For Sonal Sharma (name changed), journalist, her estranged friend’s private Instagram account is yet another reminder that they had been locked out of each other’s lives in the days leading up to the latter’s passing. Sharma also finds herself in a similar predicament about her cousin whom she lost in a road accident. His profile on Instagram was memorialised. For her, it’s sometimes a comfort and sometimes not. In the moments when she realises that there is no other way of meeting him, she is glad that the profile, his photos, are still up there. Other times, it’s just more of a reminder that there really is no other way of reaching him.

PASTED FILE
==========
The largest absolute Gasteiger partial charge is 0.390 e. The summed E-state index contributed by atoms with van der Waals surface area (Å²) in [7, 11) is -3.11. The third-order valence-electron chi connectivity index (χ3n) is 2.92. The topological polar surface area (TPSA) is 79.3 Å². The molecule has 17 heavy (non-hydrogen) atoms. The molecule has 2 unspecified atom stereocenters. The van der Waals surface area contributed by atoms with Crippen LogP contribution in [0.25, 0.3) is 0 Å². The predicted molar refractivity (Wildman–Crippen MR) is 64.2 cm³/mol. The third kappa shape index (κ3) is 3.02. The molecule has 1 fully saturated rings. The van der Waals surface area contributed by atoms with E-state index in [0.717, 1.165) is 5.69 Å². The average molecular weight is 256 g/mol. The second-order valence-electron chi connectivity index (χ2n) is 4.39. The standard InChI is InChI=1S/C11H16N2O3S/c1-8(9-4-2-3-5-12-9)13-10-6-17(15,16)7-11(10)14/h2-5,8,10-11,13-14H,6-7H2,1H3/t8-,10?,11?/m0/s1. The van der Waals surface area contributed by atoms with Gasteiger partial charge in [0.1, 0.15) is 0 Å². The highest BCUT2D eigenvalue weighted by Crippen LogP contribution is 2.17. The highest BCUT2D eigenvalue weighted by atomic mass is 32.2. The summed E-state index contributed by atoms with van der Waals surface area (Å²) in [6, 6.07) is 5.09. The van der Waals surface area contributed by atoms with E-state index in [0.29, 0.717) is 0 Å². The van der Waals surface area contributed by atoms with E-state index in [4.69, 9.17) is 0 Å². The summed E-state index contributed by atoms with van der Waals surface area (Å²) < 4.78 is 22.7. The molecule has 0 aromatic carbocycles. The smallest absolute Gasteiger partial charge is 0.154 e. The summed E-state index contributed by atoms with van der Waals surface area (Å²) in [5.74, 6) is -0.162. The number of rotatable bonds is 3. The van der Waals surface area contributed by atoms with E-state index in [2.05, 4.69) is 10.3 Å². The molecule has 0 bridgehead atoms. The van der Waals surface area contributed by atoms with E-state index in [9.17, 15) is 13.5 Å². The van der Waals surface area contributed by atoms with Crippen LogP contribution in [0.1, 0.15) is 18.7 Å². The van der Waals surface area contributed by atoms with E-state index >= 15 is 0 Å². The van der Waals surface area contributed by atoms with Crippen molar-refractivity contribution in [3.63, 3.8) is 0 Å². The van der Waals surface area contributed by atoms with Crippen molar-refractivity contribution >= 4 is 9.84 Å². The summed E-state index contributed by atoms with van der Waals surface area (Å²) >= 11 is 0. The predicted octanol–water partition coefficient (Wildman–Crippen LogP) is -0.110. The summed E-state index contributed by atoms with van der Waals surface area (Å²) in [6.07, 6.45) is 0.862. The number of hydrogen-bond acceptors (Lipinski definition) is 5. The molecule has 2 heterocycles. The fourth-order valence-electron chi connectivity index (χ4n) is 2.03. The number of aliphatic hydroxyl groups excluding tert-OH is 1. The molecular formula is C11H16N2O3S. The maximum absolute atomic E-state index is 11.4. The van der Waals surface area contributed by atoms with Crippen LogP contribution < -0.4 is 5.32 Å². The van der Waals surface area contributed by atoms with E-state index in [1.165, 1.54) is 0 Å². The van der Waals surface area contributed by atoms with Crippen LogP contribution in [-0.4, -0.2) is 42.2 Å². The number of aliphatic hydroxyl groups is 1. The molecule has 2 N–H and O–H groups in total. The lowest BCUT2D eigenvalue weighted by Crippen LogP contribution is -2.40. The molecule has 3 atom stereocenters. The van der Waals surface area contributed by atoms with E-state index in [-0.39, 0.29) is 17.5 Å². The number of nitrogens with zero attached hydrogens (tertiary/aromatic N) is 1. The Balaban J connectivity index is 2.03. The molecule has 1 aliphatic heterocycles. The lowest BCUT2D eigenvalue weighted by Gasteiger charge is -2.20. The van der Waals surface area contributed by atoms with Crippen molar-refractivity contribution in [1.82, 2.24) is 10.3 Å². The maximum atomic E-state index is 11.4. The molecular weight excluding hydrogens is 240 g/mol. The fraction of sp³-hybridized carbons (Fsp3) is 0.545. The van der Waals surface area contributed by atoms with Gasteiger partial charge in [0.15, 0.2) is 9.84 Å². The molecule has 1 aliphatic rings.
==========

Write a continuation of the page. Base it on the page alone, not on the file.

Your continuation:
Jean Baudrillard’s discussion of simulation and simulacra has never been more pertinent than in 2022, with a booming NFT and metaverse culture. In the simplest of terms, while a simulation is an imitation of a real thing, a simulacra is a symbol that represents something that no longer exists, or never did to begin with. An NFT, for example, may arguably exist completely in the realm of what Baudrillard termed the pure simulacrum, where not even a pretense of reality is needed any longer. What, then, are the profiles of deceased persons – simulations or simulacra? Had these virtual spaces meant anything in the first place? If yes, do they still? The light of some stars reaches us long after they’re gone, and we live and die inside of it. In the end, Jay Gatsby followed a green light on Daisy’s turf, and that may be what human beings will always do: continue in the pursuit of whatever shines bright, even if from an empty room.